A split Andover Select Board approved moving a controversial affordable housing project on Mary Lou Lane onto the next round of the approval process Tuesday.

“I feel the need to speak out, because the decision this board makes tonight will directly impact my life,” said Dawna Neylon, a Mary Lou Lane resident who opposes the project. “The neighbors’ fears are real when you see the size and shape of that lot…why create a tragedy where there isn’t one?”

Tuesday’s vote sends the Andover Community Trust’s proposal to the state for review in the next step of the approval process. The 4-1 vote, with Alex Vispoli opposing, came after several Mary Lou Lane residents argued building the single-family home on a corner lot would fundamentally change the neighborhood’s character, potentially impact drainage, and present a potential safety hazard.

“I believe we have an affordable housing shortage…based on the number of applicants looking to live in affordable housing in Andover,” Chair Melissa Danisch. “I believe this will be a quality project if this goes forward.”

It was the second straight select board meeting where Mary Lou Lane residents made emotional to kill the project that was first proposed in 2010.

Under Andover zoning laws, the lot is labeled unbuildable because it’s too small. Under state and local laws, including rules prohibiting construction of market rate houses on lots smaller than 15,000 square feet, local zoning laws can be waived for affordable housing. If the state approves the project, it would come back to Andover for a planning department project review and a special permit application to the Zoning Board of Appeals.

“You are all on the board to listen to residents and be responsive to residents — that’s why we’re elected,” said Vispoli, whose motion to not approve the project wasn’t seconded. “We can’t say, ‘We know better, and it’s going in your neighborhood regardless of what you say’.”

At the outset of the hearing, Danisch said the select board’s role was to determine if the project meets the criteria for affordable housing, but it could not weigh in on zoning issues. Those concerns will be addressed by the planning department and zoning board of appeals if the state signs off on the project. But Vispoli said the Town would have little regulatory control over the project once the select board approved it.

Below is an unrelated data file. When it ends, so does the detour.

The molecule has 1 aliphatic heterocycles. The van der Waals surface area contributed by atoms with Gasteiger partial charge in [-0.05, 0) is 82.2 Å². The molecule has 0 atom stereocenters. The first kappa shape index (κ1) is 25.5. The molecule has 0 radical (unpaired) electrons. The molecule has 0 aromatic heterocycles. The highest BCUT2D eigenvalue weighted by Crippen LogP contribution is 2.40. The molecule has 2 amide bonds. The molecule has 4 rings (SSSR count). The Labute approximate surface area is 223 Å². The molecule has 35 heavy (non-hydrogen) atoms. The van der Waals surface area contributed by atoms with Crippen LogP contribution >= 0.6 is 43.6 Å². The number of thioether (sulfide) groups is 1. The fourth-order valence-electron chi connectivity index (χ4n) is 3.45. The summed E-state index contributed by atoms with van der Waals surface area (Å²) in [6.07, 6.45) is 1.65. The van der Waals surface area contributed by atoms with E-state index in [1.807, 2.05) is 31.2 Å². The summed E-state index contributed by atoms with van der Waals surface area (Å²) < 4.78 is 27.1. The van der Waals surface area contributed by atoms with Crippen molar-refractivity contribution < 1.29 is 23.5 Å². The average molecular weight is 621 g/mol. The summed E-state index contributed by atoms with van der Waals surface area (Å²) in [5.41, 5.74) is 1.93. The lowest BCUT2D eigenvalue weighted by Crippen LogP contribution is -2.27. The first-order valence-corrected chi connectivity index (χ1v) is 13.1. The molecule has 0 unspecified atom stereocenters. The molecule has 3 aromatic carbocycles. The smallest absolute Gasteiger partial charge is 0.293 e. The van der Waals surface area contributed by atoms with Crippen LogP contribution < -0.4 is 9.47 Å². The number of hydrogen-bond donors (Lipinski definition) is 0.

“A vote of this board waives zoning, regardless of other boards it has to go before,” he said. “It waives zoning and allows a home to be built on a lot it wouldn’t normally get to be built on,”

Opponents: ACT’s letter to select board ‘shameful’

ACT works to build affordable housing in Andover. Several Mary Lou Lane residents took exception to a five-page letter the ACT Executive Director Denise Johnson sent to the select board to address concerns raised at the select board’s June 12 meeting. The letter was included in Tuesday’s meeting packet (see page 4).

One opponent’s “possible inability to see her child playing over 350 feet away from her front door may be an inconvenience to her personally, but it does not constitute a neighborhood safety issue,” Johnson wrote “One could, on the other hand, take into consideration how the addition of a home on this lot could introduce a new playmate or two, or improve the children’s social interactions and with neighbors playing in their yard or driveway.”

Mary Lou Lane resident Joseph Neylon, who was visibly emotional at times during his comments, said Johnson’s letter included “personal attacks, dismissive and condescending comments, and innuendo – both latent and visible.”

“I have many emotions relating to this letter – sadness, shock, and disgust,” Neylon said. “The gaslighting, the manipulations of data and the outright fabrications are shocking. For an organization to lower themselves to this level is shameful.”

Of the six people who offered input Tuesday, only ACT Chair Linda O’Connell spoke in favor of the project.

“It’s easy to give into all these fears and whatnot, but look at this as an opportunity,” O’Connell said. “This is a rare occurrence and this is an opportunity we need to take advantage of. We need to embrace it, not be afraid of it. What are we fearful of?”

Neighbors: ACT organized letter-writing campaign

ACT’s push to build an affordable home at 7 Mary Lou Lane dates back to 2010. If the proposal gets the remaining approvals, ACT will purchase the lot from Cleary Associates LLC. William J. Cleary, who subdivided the lot and lives on the neighboring lot at 13 Mary Lou Lane, is a principal of Cleary Associates, according to a corporate filing with the Massachusetts Secretary of State. 

Neighbors, accused ACT of using its reach to organize a letter-writing campaign.

“I feel like I’m David fighting Goliath,” Neylon said.

Danisch said the select board had received a petition from neighbors of 13 Mary Lou Lane and more than 50 emails about the project. She said there were “just as many emails from people who favor the project.”

“I will say it’s interesting that came in supporting this project came from outside the neighborhood,” Vispoli said.

Photos of 7 Mary Lou Lane: Dave Copeland/Andover News

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